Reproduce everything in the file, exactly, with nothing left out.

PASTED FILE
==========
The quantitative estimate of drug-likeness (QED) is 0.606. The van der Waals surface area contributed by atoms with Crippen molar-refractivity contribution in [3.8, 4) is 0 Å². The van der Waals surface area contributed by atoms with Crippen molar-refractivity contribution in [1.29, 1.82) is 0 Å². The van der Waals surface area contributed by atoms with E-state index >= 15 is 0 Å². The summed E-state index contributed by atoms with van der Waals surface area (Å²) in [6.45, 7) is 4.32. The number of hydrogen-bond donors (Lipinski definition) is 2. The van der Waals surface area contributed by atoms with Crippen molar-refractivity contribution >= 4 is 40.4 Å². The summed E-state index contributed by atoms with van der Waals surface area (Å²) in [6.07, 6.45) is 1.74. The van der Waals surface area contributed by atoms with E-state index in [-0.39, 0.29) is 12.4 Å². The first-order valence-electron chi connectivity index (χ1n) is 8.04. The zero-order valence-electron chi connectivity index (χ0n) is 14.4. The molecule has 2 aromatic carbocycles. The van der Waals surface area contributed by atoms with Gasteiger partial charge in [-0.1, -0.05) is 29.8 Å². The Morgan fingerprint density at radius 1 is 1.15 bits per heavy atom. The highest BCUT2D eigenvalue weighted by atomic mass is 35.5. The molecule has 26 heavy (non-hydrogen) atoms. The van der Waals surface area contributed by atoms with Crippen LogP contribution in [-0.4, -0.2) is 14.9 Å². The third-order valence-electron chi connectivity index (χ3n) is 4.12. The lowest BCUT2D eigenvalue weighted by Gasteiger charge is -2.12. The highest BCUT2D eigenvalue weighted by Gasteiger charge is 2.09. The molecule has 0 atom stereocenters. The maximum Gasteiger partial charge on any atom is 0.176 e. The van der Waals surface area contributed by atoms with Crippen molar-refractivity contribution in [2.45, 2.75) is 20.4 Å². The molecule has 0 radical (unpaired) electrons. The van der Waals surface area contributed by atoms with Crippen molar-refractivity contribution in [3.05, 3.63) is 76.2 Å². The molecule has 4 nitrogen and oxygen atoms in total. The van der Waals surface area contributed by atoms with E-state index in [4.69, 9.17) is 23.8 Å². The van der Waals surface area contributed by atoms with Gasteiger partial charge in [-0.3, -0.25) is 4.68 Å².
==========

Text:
The quantitative estimate of drug-likeness (QED) is 0.606. The van der Waals surface area contributed by atoms with Crippen molar-refractivity contribution in [3.8, 4) is 0 Å². The van der Waals surface area contributed by atoms with Crippen molar-refractivity contribution in [1.29, 1.82) is 0 Å². The van der Waals surface area contributed by atoms with E-state index >= 15 is 0 Å². The summed E-state index contributed by atoms with van der Waals surface area (Å²) in [6.45, 7) is 4.32. The number of hydrogen-bond donors (Lipinski definition) is 2. The van der Waals surface area contributed by atoms with Crippen molar-refractivity contribution >= 4 is 40.4 Å². The summed E-state index contributed by atoms with van der Waals surface area (Å²) in [6.07, 6.45) is 1.74. The van der Waals surface area contributed by atoms with E-state index in [-0.39, 0.29) is 12.4 Å². The first-order valence-electron chi connectivity index (χ1n) is 8.04. The zero-order valence-electron chi connectivity index (χ0n) is 14.4. The molecule has 2 aromatic carbocycles. The van der Waals surface area contributed by atoms with Gasteiger partial charge in [-0.1, -0.05) is 29.8 Å². The Morgan fingerprint density at radius 1 is 1.15 bits per heavy atom. The highest BCUT2D eigenvalue weighted by atomic mass is 35.5. The molecule has 26 heavy (non-hydrogen) atoms. The van der Waals surface area contributed by atoms with Crippen LogP contribution in [-0.4, -0.2) is 14.9 Å². The third-order valence-electron chi connectivity index (χ3n) is 4.12. The lowest BCUT2D eigenvalue weighted by Gasteiger charge is -2.12. The highest BCUT2D eigenvalue weighted by Gasteiger charge is 2.09. The molecule has 0 atom stereocenters. The maximum Gasteiger partial charge on any atom is 0.176 e. The van der Waals surface area contributed by atoms with Crippen molar-refractivity contribution in [2.45, 2.75) is 20.4 Å². The molecule has 0 radical (unpaired) electrons. The van der Waals surface area contributed by atoms with Crippen molar-refractivity contribution in [3.05, 3.63) is 76.2 Å². The molecule has 4 nitrogen and oxygen atoms in total. The van der Waals surface area contributed by atoms with E-state index in [4.69, 9.17) is 23.8 Å². The van der Waals surface area contributed by atoms with Gasteiger partial charge in [-0.3, -0.25) is 4.68 Å².